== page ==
[Photo by Mike Peters/China Daily]
[Photo by Mike Peters/China Daily]
Grilled chicken Bacolod-style. Philippine-style noodles in prawn gravy. And the sweet rice cake known as Suman.
For Beijingers — especially expats from the Philippines and other Southeast Asian countries — the aromas of these dishes being prepared recently at the Westin Chaoyang hotel brought sighs of contentment even before the first forkful was consumed.
The occasion was the two-week Philippine Food Festival, which ends on Sunday, and guest celebrity chefs Roland and Jacqueline Laudico were cooking up a storm.
Treats from Manila and other parts of the island country drew an appreciative crowd of women last week for an ASEAN Ladies Club tea party — a cooking demonstration and light buffet hosted by Philippine Ambassador to China Erlinda F. Basilio.
One reason for the big turnout: There is no Filipino restaurant in China's capital, despite the relatively short distance between the two countries.
Another draw, Roland Laudico says, is that Filipino food is Chinese at its roots because many Filipinos have Chinese blood.
"We're not just neighbors — we're brothers and sisters," the chef says.
That affinity is clear in the cuisine.
Regional produce — coconuts, mangos, annatto oil and a distinctive shrimp paste — give Filipino dishes flavors and combinations all their own.
Diners at the food fest hosted by the Westin have feasted on tiger prawns in crab roe sauce, mud crabs simmered in coconut milk, beef in peanut sauce and about two dozen more dishes that have dominated the dinner buffet at the Westin this month.
That has included a jam-packed dessert table. That's Jackie Laudico's specialty.
"Desserts take a lot of patience, and she's got tons of it,"says her admiring husband, who startled her with a marriage proposal on an amusement park ride.
For the festival, she has served up an ethereal mango meringue cake and cloying sweet coconut custards among other goodies.
For the Laudicos, cooking is a family affair.
"I love being around my kids," says Roland Laudico, a Culinary Institute of America veteran who says running his own businesses and doing a lot of catering means a lot of family time in the kitchen.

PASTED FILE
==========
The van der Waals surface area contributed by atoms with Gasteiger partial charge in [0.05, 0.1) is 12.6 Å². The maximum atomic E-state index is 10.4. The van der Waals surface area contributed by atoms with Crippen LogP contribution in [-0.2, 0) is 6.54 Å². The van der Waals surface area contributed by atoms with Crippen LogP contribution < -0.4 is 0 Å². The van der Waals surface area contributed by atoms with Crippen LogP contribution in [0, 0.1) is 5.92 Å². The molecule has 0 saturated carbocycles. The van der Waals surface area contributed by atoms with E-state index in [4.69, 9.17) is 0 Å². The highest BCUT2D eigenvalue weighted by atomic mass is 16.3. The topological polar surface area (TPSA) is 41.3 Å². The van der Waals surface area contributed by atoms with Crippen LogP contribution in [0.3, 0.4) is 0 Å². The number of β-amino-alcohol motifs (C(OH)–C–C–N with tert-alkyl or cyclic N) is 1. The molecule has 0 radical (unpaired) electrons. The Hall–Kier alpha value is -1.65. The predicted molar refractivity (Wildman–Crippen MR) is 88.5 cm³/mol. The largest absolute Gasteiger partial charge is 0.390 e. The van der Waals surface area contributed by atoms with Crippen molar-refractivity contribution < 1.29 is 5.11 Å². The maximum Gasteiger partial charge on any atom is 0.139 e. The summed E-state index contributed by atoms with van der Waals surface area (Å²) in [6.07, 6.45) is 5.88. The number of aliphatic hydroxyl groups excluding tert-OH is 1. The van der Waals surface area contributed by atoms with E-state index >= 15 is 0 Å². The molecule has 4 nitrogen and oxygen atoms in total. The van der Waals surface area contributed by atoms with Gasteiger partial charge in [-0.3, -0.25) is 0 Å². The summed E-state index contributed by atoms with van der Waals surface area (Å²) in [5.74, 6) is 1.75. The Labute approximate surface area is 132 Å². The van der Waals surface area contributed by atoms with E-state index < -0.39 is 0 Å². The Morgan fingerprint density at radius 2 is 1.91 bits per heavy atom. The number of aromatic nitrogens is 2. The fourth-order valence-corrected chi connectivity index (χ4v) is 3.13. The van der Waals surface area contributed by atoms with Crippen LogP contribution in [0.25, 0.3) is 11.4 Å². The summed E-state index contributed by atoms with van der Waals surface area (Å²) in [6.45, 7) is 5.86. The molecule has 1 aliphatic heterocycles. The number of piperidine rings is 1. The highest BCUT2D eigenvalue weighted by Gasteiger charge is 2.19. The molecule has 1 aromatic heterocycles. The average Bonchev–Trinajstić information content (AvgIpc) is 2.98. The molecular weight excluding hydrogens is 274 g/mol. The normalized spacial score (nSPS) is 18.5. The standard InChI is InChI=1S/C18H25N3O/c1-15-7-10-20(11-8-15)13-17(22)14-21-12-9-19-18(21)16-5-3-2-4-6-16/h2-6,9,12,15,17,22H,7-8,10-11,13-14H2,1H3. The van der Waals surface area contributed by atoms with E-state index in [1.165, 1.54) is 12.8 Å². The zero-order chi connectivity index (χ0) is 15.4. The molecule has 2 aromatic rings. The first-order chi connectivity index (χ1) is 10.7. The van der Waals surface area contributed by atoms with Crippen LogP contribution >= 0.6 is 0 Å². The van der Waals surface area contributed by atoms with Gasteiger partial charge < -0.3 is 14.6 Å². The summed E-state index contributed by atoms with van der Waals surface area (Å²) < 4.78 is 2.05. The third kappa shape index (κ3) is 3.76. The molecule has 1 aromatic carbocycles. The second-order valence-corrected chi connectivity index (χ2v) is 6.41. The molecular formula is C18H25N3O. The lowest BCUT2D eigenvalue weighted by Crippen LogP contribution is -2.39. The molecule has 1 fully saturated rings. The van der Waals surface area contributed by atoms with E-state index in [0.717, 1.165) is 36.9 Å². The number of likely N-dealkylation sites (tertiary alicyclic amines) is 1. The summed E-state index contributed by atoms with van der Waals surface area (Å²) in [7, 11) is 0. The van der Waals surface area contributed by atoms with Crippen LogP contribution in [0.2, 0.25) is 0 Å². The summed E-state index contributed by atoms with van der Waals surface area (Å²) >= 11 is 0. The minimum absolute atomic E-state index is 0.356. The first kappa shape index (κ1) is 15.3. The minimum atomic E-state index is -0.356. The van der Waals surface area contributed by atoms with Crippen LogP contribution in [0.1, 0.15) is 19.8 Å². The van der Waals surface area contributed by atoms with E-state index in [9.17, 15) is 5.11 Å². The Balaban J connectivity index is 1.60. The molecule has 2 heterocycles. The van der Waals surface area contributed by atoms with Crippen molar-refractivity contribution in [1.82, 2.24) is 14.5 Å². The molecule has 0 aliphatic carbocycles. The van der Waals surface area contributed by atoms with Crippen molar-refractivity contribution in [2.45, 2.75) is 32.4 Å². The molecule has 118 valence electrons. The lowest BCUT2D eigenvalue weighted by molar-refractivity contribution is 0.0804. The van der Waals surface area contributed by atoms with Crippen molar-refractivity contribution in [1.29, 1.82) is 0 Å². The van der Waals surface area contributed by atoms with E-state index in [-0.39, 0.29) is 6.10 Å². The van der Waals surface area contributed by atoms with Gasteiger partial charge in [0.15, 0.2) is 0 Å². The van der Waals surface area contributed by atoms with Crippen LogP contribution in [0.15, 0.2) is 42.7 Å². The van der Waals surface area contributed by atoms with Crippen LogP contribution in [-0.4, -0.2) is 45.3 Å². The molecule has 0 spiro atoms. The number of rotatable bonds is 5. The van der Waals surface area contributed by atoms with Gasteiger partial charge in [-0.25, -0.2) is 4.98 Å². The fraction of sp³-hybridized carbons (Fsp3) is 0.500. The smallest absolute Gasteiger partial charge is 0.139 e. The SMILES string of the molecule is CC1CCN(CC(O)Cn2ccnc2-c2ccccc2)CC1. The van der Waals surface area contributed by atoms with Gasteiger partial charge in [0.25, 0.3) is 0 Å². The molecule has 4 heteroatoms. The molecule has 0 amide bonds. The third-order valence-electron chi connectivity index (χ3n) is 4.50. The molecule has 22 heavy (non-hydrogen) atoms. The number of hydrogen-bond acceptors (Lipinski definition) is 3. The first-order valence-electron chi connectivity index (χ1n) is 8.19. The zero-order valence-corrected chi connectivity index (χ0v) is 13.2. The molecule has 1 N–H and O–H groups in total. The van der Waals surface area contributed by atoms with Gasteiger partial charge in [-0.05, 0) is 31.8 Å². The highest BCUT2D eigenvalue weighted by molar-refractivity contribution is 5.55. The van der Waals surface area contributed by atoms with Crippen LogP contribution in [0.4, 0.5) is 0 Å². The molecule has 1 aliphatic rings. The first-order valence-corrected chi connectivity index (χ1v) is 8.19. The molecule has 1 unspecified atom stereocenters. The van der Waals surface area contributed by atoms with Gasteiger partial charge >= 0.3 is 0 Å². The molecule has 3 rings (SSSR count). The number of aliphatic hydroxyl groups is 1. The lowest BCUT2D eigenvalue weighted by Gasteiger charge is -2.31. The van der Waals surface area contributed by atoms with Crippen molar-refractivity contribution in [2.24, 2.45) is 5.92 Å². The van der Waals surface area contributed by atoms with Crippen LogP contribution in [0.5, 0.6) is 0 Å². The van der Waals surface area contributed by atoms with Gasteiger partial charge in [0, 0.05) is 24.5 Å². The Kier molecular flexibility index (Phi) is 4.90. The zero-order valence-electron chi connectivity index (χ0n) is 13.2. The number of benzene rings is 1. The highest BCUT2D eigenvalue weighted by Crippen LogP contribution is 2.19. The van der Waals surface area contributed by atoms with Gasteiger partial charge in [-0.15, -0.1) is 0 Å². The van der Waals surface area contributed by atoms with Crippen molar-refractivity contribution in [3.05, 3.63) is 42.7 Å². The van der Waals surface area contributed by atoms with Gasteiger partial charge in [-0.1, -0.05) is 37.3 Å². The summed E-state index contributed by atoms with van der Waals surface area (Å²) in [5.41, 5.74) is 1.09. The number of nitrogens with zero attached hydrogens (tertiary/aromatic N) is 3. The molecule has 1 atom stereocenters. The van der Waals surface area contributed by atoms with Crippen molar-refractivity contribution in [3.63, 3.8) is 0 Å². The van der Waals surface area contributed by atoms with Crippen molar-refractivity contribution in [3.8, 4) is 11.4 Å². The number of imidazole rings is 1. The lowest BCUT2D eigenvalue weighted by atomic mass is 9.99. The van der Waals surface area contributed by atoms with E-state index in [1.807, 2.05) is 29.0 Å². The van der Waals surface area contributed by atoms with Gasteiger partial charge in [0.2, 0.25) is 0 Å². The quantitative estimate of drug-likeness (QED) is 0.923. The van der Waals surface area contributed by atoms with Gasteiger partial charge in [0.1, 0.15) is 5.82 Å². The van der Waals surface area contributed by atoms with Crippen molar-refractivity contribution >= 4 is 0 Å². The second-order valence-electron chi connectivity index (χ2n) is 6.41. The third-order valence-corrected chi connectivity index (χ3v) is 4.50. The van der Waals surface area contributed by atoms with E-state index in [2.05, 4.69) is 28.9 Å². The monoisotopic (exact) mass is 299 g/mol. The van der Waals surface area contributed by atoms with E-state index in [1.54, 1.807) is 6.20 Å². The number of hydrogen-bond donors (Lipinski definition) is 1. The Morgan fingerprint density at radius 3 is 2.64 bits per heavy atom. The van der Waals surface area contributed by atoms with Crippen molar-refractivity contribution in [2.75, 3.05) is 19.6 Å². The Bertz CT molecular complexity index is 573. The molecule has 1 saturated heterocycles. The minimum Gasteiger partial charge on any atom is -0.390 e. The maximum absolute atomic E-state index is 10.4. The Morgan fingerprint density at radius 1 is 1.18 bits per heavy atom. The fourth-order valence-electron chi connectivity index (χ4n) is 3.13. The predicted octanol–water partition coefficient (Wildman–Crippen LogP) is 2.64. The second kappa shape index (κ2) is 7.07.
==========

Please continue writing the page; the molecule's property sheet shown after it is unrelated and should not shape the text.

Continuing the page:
One of his favorite "dates" with his wife is cooking and sharing a meal in the kitchen after their Bistro Filipino restaurant closes in Manila.
The family of four has been in Beijing for almost two weeks, cooking pretty much nonstop except for a daytrip to the Beijing Zoo.
"We loved it," Jackie says.
"We've been to a lot of zoos in Asia, but we still saw lots of things that were new to us — not just pandas but some different monkeys and other things."
The Laudicos prepared several traditional dishes for the ASEAN tea party at the Westin. Grilled Chicken Inasal (recipe below) represents a traditional southern Filipino style of grilling with annatto and lemongrass spice. Seafood Palabok — one of the country’s most popular noodle dishes — is served in a rich shrimp sauce topped with adobo seafood. Suman cake is a traditional sticky rice cake cooked in coconut cream.
Most of the ingredients are readily available in Beijing with the possible exception of annatto oil or powder — scout the foreign markets, especially Indian grocers, if you don't find it at your regular market.
IF YOU GO
Flavors of the Philippines, through June 30.
Seasonal Tastes restaurantWestin Chaoyang Beijing Hotel, 7 East Third Ring Road North, 010-5922-8888.
Buffet price is 228 yuan plus 15 percent for lunch; 348 yuan plus 15 percent for dinner.